Due to an overwhelming response and demand from school groups and visitors from around the state, the South Florida Science Museum’s board of trustees announced they will extend the run of the Science Tunnel, an exhibition of Germany’s Max Planck Society, through Sunday, May 3, 2009. The interactive multimedia exhibition made its U.S. debut in mid-January, inside a 10,000-square-foot tent on the grounds of the South Florida Science Museum. Bank of America is the presenting sponsor of the exhibition, which was previously scheduled to close at the end of March.
“Since the Science Tunnel opened, we’ve experienced a record-breaking attendance of more than 20,000, including visitors, groups and student tours,” said Mary Sellers, CEO of the South Florida Science Museum. “The community is clearly interested in science and exploring the wonders of scientific research. With the opening of Scripps Florida, and the excitement building about the establishment of the Max Planck Florida Institute, we felt that extending the run of the Science Tunnel was important to respond to the community and enable as many Palm Beach County residents as possible to experience this amazing exhibition.”
The Science Tunnel offers visitors a fascinating trip into the realm of scientific discoveries. The special exhibition features video stations and hands-on exhibits designed to spark interest in science and a deeper understanding of science research among even the youngest minds. Visitors can observe dancing atoms and molecules at work, discover the roots of human culture, fight a virus before it infects the body, or race through the city of Tübingen, Germany on a bicycle, at the speed of light.
“We are delighted with the response to the Science Tunnel from the community, and with the support from our gracious hosts, the South Florida Science Museum,” said Dr. Claudia Hillinger, Vice President of Institute Development for the Max Planck Florida Institute. “Science education is an important component of the Max Planck Society’s philosophy and it’s an important dimension of what the Max Planck Florida Institute will bring to Palm Beach County. Our education programs are an investment in our future scientists – both here and around the world – and this exhibition is an example of that investment.”
Most of the unique pictures, videos, computer simulations and exhibits within the Science Tunnel come from the 80 Max Planck institutes in Germany and abroad. CERN, the world’s largest particle physics laboratory, the European Space Agency (ESA), the European Southern Observatory (ESO), the Fraunhofer Society and other institutions have also loaned valuable components.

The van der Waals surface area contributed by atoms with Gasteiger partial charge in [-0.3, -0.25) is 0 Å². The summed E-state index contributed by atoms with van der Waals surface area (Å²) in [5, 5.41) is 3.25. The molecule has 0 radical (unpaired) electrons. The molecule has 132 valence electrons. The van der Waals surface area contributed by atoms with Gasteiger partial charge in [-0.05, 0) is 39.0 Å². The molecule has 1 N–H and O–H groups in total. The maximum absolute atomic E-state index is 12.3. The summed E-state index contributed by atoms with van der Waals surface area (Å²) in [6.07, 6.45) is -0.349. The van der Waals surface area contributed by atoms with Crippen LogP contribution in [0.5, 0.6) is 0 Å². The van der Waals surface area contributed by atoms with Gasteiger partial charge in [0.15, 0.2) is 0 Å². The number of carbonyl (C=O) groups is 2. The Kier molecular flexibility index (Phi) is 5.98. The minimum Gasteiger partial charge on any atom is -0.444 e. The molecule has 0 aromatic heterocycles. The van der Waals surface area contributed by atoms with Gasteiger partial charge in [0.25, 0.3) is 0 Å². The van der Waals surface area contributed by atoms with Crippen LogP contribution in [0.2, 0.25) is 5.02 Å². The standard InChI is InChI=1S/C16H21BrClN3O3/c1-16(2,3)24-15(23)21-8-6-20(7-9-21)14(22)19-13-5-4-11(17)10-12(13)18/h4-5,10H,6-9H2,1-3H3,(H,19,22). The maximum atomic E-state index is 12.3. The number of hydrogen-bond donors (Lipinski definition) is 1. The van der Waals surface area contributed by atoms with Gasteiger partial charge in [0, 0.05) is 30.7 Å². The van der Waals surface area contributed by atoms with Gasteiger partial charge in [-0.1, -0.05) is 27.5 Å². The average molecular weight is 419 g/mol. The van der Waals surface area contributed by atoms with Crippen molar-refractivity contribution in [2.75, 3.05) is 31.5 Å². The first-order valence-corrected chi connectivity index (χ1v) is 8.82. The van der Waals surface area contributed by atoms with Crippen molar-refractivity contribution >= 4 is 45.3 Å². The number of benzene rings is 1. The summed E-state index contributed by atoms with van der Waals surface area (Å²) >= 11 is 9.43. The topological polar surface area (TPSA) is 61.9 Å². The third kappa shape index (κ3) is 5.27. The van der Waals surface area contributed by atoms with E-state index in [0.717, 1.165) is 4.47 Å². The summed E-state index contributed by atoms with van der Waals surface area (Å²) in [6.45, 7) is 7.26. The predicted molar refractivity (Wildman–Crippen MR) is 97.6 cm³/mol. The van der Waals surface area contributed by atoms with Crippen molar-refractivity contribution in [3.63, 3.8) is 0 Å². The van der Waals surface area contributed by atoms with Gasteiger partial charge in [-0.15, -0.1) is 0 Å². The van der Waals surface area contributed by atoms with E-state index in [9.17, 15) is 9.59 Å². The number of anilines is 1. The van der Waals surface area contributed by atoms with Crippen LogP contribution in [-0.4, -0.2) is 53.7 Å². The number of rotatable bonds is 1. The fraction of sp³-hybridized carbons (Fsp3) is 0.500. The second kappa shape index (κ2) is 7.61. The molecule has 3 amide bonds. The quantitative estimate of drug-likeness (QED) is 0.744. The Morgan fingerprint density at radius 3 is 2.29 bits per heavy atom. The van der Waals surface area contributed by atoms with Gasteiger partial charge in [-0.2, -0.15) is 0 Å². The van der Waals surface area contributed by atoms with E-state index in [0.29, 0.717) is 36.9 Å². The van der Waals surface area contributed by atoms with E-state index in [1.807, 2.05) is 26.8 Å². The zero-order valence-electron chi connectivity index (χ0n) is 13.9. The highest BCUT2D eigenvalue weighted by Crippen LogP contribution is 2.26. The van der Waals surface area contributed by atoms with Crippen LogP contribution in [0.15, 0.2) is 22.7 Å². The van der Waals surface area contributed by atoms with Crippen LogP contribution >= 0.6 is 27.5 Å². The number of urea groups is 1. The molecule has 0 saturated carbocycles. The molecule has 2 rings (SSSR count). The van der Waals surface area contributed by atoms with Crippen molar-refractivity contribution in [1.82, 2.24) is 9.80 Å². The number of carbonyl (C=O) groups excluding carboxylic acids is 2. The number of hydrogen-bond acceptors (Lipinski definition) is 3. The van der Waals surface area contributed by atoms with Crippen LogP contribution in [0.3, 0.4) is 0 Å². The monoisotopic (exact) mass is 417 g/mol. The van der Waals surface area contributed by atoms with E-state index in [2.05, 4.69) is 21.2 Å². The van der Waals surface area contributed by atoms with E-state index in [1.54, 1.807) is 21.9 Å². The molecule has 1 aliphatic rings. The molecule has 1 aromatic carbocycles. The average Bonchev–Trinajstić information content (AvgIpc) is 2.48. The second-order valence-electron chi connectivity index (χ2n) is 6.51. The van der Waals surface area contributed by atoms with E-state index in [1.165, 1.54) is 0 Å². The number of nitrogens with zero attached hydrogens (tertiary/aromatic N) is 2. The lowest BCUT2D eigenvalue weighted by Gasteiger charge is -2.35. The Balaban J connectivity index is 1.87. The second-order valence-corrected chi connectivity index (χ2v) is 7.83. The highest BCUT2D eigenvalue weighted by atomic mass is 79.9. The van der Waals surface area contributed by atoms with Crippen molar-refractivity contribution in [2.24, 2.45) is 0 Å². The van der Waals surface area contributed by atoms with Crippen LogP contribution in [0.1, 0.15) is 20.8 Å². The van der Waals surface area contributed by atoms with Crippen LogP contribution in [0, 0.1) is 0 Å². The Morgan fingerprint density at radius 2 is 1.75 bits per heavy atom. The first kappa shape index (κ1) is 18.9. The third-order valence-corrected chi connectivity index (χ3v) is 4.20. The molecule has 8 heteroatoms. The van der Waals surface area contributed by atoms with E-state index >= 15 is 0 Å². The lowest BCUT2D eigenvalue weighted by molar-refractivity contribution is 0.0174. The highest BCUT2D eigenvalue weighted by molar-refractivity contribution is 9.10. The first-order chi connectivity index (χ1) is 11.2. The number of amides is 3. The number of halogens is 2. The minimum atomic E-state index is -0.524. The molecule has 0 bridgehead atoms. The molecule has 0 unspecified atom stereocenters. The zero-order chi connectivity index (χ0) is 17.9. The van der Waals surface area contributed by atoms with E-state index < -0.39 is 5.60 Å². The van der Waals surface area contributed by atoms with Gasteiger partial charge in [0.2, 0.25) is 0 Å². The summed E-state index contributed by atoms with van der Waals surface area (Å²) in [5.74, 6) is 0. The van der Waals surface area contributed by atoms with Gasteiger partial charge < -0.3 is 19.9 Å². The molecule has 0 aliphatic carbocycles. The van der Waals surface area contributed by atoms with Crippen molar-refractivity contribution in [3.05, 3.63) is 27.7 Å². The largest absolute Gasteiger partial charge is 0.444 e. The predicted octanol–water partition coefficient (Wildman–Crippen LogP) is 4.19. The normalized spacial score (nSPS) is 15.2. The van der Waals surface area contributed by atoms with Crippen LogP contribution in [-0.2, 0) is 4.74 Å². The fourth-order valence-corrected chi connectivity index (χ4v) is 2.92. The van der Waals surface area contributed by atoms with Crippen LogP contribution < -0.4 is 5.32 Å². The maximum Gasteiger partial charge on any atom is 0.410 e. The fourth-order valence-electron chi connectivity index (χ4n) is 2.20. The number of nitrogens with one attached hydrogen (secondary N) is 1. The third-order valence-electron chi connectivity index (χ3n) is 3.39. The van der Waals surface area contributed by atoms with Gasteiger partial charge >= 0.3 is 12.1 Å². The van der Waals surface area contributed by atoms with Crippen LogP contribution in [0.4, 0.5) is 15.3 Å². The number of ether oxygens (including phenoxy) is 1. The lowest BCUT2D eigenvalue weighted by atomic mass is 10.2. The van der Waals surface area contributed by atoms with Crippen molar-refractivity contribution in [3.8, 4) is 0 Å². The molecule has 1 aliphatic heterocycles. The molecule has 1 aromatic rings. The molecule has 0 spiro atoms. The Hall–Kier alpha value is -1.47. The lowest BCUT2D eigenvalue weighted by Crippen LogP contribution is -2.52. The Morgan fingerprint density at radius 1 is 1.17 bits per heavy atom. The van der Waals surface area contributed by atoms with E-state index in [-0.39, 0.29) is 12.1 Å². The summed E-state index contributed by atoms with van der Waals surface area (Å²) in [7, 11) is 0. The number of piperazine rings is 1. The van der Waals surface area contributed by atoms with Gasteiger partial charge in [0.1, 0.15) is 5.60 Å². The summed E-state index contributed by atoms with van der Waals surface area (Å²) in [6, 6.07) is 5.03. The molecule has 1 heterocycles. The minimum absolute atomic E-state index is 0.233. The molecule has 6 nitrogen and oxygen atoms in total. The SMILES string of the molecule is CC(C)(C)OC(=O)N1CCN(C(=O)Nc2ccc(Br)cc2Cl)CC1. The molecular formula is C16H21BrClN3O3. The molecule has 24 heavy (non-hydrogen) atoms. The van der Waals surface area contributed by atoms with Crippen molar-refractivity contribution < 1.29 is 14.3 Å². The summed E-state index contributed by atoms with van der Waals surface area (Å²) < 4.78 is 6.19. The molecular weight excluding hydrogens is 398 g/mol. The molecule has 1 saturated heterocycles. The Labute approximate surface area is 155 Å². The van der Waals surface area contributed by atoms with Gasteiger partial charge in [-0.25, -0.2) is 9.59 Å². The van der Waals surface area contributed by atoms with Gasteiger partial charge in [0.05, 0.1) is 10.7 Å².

Debuted in Ludwigshafen, Germany in 2005, the Science Tunnel has traveled to some of the great cities of the world, including Tokyo, Singapore, Shanghai, Brussels, Johannesburg, Seoul, and Berlin. After West Palm Beach, Fla., the exhibition will make its South American debut in Chile on July 4, 2009.
Admission is $15 for adults and $10 for children ages three to 12. Prices include access to the South Florida Science Museum, located at 4801 Dreher Trail North in West Palm Beach, and open seven days a week. Exhibition times may vary. Contact 561.832.1988 or www.sfsm.org for more information.
There are two remaining lectures in the series. The first is on Thursday, March 26 at 6:00 p.m. on the topic of “Climate change and conservation: Meeting the challenges of the 21st century.” It will be moderated by Dr. Stefan Harzen of the Taras Oceanographic Foundation. Panelists are Chuck Collins, Florida Fish and Wildlife Conservation Commission; Dr. Leonard Berry, Florida Center for Environmental Studies; and Dr. Peggy VanArman, Palm Beach Atlantic University. The second is on Thursday, April 23 at 6:00 p.m. on the topic of “Astronomy: Is our future in space?” moderated by the Science Museum’s Dr. Laura Sessions, and featuring Eric Vandernoot of Florida Atlantic University. Tickets are $40 for adults and $10 for students, which includes admission, a private tour of the Science Tunnel and refreshments.